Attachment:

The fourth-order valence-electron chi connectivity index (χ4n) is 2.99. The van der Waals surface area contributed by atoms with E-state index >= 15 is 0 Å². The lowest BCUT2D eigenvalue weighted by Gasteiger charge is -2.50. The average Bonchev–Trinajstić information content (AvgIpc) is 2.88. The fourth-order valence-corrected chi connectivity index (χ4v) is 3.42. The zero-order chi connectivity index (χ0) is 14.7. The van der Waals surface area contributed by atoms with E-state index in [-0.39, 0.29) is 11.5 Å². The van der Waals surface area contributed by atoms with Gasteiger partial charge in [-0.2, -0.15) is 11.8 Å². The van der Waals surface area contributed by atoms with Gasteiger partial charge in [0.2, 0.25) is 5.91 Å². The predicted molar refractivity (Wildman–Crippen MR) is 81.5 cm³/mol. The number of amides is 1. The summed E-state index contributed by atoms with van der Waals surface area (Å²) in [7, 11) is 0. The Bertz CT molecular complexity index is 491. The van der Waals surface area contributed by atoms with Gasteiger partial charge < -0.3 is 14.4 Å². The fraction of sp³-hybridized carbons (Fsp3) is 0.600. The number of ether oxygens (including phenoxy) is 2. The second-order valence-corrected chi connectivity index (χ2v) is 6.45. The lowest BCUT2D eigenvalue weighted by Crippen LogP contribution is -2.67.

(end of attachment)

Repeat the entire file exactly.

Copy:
The fourth-order valence-electron chi connectivity index (χ4n) is 2.99. The van der Waals surface area contributed by atoms with E-state index >= 15 is 0 Å². The lowest BCUT2D eigenvalue weighted by Gasteiger charge is -2.50. The average Bonchev–Trinajstić information content (AvgIpc) is 2.88. The fourth-order valence-corrected chi connectivity index (χ4v) is 3.42. The zero-order chi connectivity index (χ0) is 14.7. The van der Waals surface area contributed by atoms with E-state index in [-0.39, 0.29) is 11.5 Å². The van der Waals surface area contributed by atoms with Gasteiger partial charge in [-0.2, -0.15) is 11.8 Å². The van der Waals surface area contributed by atoms with Gasteiger partial charge in [0.2, 0.25) is 5.91 Å². The predicted molar refractivity (Wildman–Crippen MR) is 81.5 cm³/mol. The number of amides is 1. The summed E-state index contributed by atoms with van der Waals surface area (Å²) in [7, 11) is 0. The Bertz CT molecular complexity index is 491. The van der Waals surface area contributed by atoms with Gasteiger partial charge < -0.3 is 14.4 Å². The fraction of sp³-hybridized carbons (Fsp3) is 0.600. The number of ether oxygens (including phenoxy) is 2. The second-order valence-corrected chi connectivity index (χ2v) is 6.45. The lowest BCUT2D eigenvalue weighted by Crippen LogP contribution is -2.67.